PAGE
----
TUPPER LAKE, N.Y. - The Wild Center, Natural History Museum of the Adirondacks, has installed an innovative hybrid heating system supported by $350,000 in funding from the New York State Energy Research and Development Authority (NYSERDA) that will use a combination of renewable energy solutions to provide heat and hot water for the facility year round.
The Center’s new wood-pellet boiler was manufactured by ACT Bioenergy of Schenectady and represents the first highly efficient, commercial-sized, gasification wood-pellet boiler of its kind and size manufactured in New York State. It will be supplemented by a solar thermal hot-water system developed by E2G Solar, West Sand Lake, using a solar hot water tube collection system that is the first of its kind used in a commercial application in the Adirondack region. Together, they largely replace the propane boiler system formerly installed at the Wild Center.
Francis J. Murray Jr., NYSERDA president and CEO, said, “We commend The Wild Center for its commitment to incorporating renewable energy into its operations. Their use of pioneering made-in-New York technology will help promote high-efficiency, renewable-fuel boilers that reduce harmful emissions, burn local fuel, and further New York’s efforts to reduce our dependence on fossil fuels, while helping to build New York’s clean energy economy.”
“This pioneering renewable heating and hot water system dovetails perfectly with The Wild Center’s mission and goals,” said Stephanie Ratcliffe, executive director of The Wild Center. “The opportunity to have such an installation at The Wild Center, where we can demonstrate and explain the technology to visitors, was something we could not pass up. We could not have achieved such a significant project without the support and commitment of NYSERDA.”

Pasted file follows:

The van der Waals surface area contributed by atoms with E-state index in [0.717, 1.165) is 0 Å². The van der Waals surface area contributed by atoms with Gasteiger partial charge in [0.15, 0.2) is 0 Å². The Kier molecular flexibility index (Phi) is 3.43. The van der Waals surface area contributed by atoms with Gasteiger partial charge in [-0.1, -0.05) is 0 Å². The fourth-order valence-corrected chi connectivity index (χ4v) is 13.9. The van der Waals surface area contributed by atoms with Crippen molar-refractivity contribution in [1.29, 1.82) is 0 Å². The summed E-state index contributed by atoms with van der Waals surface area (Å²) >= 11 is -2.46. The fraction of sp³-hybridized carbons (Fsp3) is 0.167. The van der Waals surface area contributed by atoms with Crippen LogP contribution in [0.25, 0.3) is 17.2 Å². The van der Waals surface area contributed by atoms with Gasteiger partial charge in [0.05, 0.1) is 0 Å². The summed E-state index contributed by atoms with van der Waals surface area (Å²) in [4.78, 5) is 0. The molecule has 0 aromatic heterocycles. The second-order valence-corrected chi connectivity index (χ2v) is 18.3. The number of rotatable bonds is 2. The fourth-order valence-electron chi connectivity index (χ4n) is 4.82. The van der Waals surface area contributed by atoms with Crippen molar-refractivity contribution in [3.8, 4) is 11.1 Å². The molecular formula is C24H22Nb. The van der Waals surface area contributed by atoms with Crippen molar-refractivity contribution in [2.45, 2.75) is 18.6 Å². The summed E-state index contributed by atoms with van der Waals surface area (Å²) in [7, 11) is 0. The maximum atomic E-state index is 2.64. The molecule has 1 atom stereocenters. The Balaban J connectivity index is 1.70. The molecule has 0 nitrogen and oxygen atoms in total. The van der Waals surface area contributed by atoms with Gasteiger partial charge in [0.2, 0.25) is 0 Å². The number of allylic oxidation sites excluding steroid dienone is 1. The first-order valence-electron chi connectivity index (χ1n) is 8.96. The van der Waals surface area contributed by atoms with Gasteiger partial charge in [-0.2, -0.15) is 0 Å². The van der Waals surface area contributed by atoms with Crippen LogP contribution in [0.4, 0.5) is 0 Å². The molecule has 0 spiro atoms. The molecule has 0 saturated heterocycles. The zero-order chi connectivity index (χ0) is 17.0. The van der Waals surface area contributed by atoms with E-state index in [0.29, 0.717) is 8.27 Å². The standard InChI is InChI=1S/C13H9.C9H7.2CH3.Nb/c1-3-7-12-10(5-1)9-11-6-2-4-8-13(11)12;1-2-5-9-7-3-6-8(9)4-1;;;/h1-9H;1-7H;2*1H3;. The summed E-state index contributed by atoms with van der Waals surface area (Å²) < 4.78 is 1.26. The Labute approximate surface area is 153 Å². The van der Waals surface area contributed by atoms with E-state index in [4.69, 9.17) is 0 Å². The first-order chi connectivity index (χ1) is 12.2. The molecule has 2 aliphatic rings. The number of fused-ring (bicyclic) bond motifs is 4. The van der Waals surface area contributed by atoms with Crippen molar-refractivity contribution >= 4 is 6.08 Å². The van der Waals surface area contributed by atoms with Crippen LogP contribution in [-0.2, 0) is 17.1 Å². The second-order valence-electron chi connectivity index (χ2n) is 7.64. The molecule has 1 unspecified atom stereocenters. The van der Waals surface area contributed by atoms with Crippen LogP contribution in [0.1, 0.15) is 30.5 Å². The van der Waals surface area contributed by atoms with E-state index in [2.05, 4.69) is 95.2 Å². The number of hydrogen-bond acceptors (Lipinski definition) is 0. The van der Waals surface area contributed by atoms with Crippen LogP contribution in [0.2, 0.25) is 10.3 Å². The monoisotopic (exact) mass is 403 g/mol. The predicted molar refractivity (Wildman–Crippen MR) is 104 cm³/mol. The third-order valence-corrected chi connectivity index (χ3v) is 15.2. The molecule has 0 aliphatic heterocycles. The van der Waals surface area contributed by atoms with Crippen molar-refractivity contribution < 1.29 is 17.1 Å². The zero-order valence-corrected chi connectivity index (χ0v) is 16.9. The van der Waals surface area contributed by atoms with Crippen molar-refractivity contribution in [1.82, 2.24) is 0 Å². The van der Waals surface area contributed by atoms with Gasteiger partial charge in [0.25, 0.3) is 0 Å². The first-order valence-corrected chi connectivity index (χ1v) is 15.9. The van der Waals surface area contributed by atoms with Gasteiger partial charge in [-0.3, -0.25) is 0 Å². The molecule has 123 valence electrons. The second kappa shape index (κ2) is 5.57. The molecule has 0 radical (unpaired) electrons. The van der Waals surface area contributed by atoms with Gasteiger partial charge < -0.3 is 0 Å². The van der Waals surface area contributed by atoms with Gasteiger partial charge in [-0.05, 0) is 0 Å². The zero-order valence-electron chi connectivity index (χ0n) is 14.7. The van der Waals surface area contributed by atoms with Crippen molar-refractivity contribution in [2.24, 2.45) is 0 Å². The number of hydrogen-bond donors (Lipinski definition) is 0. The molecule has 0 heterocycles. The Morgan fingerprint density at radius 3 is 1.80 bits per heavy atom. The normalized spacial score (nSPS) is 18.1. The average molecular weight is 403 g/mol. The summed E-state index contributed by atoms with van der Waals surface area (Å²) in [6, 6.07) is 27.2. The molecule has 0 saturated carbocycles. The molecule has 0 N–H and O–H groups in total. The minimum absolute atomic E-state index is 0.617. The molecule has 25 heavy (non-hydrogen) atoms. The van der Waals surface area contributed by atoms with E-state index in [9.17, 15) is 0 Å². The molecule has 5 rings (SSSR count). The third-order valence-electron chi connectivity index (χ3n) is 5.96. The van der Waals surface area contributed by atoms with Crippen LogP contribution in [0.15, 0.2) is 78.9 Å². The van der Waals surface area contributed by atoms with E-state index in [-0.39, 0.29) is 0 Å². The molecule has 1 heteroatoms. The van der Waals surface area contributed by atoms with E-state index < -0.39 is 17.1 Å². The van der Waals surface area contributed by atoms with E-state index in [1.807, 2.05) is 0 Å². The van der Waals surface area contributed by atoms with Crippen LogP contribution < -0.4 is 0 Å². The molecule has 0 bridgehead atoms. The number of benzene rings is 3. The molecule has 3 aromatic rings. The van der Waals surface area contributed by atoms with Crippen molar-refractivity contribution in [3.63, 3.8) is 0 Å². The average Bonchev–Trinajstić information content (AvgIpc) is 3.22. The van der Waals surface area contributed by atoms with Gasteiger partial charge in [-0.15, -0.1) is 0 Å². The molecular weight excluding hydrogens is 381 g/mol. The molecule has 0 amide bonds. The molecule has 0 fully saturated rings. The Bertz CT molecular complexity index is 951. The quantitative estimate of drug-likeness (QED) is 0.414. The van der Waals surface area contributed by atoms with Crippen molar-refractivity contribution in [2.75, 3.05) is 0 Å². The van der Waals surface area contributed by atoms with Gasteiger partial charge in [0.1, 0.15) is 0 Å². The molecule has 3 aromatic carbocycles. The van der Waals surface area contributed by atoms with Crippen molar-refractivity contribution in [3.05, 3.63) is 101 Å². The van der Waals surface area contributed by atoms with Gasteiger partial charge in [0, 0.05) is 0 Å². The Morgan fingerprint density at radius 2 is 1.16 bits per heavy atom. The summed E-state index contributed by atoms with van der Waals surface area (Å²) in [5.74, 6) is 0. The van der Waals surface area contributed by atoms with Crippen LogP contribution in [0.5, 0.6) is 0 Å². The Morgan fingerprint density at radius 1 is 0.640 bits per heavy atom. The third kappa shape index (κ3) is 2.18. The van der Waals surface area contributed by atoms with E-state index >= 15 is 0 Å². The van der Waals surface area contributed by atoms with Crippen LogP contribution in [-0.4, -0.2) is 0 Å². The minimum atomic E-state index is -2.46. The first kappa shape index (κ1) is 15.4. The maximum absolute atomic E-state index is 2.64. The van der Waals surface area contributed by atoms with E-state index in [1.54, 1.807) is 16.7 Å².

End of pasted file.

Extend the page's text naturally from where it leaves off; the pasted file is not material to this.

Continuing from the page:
Clarkson University, Potsdam, is conducting a scientific evaluation of the energy efficiency and emissions performance of the boiler as well as the integrated solar thermal heating system and will report its findings to NYSERDA. It is anticipated that this evaluation will provide objective scientific information to be used by decision makers developing renewable energy strategies. It will also serve as a model for other commercial facilities looking to evaluate ways to heat with renewable fuels in an efficient manner.
The teaming of the solar thermal and wood boiler systems is unique in New York. The system includes a flat-plate and solar-tube thermal system, which heats 320 gallons of water as it flows through narrow tube surfaces exposed to direct sunlight, as well as a high-efficiency, clean-burning wood-pellet commercial-size boiler that will heat another 600 gallons of water. Combined, these systems will optimize water heating throughout the year for kitchen hot water and space heating needs of the 54,000-square-foot building.
The system was designed to stimulate local economic development and reduce dependence on foreign energy sources by replacing imported fossil fuels with locally available renewable fuels. In the Adirondacks, the most abundant and inexpensive renewable fuel is wood. However, traditional wood burning stoves, outdoor wood boilers, and some common commercial wood boilers suffer from low efficiency and high levels of pollution from incomplete combustion, noted the organizations. This project offers a very clean-burning, highly efficient alternative use of wood fuel.